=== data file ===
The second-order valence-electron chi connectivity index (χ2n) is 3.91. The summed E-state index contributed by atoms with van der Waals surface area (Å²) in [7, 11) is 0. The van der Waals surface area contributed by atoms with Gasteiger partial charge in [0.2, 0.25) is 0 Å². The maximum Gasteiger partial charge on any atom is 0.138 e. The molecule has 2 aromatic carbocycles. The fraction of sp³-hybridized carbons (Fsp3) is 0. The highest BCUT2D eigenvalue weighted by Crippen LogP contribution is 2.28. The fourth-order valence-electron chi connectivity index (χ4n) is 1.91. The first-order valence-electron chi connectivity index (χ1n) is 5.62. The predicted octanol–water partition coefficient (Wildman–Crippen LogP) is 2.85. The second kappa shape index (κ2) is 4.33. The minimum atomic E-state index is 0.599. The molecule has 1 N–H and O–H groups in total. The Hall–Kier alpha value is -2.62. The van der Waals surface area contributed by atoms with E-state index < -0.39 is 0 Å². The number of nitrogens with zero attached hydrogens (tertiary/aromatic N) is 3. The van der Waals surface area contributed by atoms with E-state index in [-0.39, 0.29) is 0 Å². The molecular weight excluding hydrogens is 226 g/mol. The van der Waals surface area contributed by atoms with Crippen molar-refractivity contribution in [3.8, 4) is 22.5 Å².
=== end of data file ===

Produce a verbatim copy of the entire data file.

The second-order valence-electron chi connectivity index (χ2n) is 3.91. The summed E-state index contributed by atoms with van der Waals surface area (Å²) in [7, 11) is 0. The van der Waals surface area contributed by atoms with Gasteiger partial charge in [0.2, 0.25) is 0 Å². The maximum Gasteiger partial charge on any atom is 0.138 e. The molecule has 2 aromatic carbocycles. The fraction of sp³-hybridized carbons (Fsp3) is 0. The highest BCUT2D eigenvalue weighted by Crippen LogP contribution is 2.28. The fourth-order valence-electron chi connectivity index (χ4n) is 1.91. The first-order valence-electron chi connectivity index (χ1n) is 5.62. The predicted octanol–water partition coefficient (Wildman–Crippen LogP) is 2.85. The second kappa shape index (κ2) is 4.33. The minimum atomic E-state index is 0.599. The molecule has 1 N–H and O–H groups in total. The Hall–Kier alpha value is -2.62. The van der Waals surface area contributed by atoms with E-state index < -0.39 is 0 Å². The number of nitrogens with zero attached hydrogens (tertiary/aromatic N) is 3. The van der Waals surface area contributed by atoms with E-state index in [-0.39, 0.29) is 0 Å². The molecular weight excluding hydrogens is 226 g/mol. The van der Waals surface area contributed by atoms with Crippen molar-refractivity contribution in [3.8, 4) is 22.5 Å².